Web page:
There are many species of turtle including loggerheads, green sea, hawksbill, Kemp’s ridley, flatback and Olive ridley. Many are ‘ocean lawnmowers’ that eat seagrass, but giant leatherback turtles love searching for jellyfish in colder waters. But a third of all sea turtles now have plastic in their stomach, which is affecting their swims back to the beaches where they were born (to give birth).
- Shane Gross’ photograph of a dead turtle trapped in fishing net, has brought the issue to worldwide attention. After taking the photo, he and his girlfriend tried to bury the sea turtle in the sand, to show respect. He hopes his award-winning photograph will raise awareness, as does Jordi Chias (his photographed turtle was freed from the net before it was too late, in order to swim away).
- Give up plastic straws. This video of a marine biologist removing a plastic straw from a turtle went viral a few years ago, and was the beginning of the end for plastic straws. The turtle was okay in the end – but distressed. And nobody knew if the turtle ever came across another straw, after release.
- Never release balloons as 70% land in the sea. Latex balloons explode way before biodegrading, and form a jellyfish’ shape that leatherback turtles eat, as it’s their favourite food. If you use balloons, then choose ones with biodegradable string, only use them indoors, pop securely and bin after use. Many councils now ban balloon releases.
- If you eat fish, only choose companies that guarantee no by-catch (LED nets that light up nets so fishermen can see them and turtle excluder devices help, but leatherbacks are too big to escape). ASDA admits some of best-selling fish items kill by-catch creatures including turtles. They have no yet joined Ocean Disclosure Project, which is helping to stop by-catch. Shrimp trawlers often dredge the ocean bottom, trapping sea turtles. Try some plant-based alternatives.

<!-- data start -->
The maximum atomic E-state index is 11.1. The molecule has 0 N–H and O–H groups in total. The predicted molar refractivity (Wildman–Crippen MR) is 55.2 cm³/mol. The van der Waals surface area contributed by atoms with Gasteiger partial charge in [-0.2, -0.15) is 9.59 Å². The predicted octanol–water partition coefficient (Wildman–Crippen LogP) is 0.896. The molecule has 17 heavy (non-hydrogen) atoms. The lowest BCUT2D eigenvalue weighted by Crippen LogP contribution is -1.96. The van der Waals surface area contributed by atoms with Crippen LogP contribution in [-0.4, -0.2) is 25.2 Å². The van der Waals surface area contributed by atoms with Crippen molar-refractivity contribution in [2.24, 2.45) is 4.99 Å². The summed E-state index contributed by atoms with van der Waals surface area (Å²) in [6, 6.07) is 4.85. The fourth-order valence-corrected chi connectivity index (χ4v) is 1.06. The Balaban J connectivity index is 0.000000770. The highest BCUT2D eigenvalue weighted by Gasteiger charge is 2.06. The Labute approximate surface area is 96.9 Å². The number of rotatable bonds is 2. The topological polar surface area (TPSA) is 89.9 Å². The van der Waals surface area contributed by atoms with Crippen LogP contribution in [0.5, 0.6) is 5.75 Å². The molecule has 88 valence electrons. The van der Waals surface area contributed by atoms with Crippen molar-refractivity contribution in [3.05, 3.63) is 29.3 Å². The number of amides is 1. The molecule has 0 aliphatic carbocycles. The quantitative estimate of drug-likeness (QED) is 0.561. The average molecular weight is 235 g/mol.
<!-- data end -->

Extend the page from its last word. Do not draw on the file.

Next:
- LED nets (which light up nets so fishermen can see them) and turtle excluder devices help, but they don’t work for all turtles (leatherbacks are too big to escape).
- Shrimp trawlers often dredge the entire ocean bottom, trapping sea turtles. If you eat shrimp, look for plant-based alternatives.
Milman Island is a beautiful tropical island with no human inhabitants near Australia, in the Pacific Ocean. With white sandy beaches and crystal clear waters, it should be a paradise for the only creatures that live there – sea turtles. But one campaigner visited to find a horrendous amount of plastic and other rubbish that had washed up on the shores. She detailed in her survey:
- A dishwashing machine cover
- Gas tanks
- Windshield wipers
- Toy cars
- Pieces of polystyrene foam (some had tiny bite marks, indicating that the sea turtles had tried to eat it)
- A bedpan
- Industrial rubber
- Large fishing nets
- Light bulbs
- Shards of plastic
- Cigarette lighters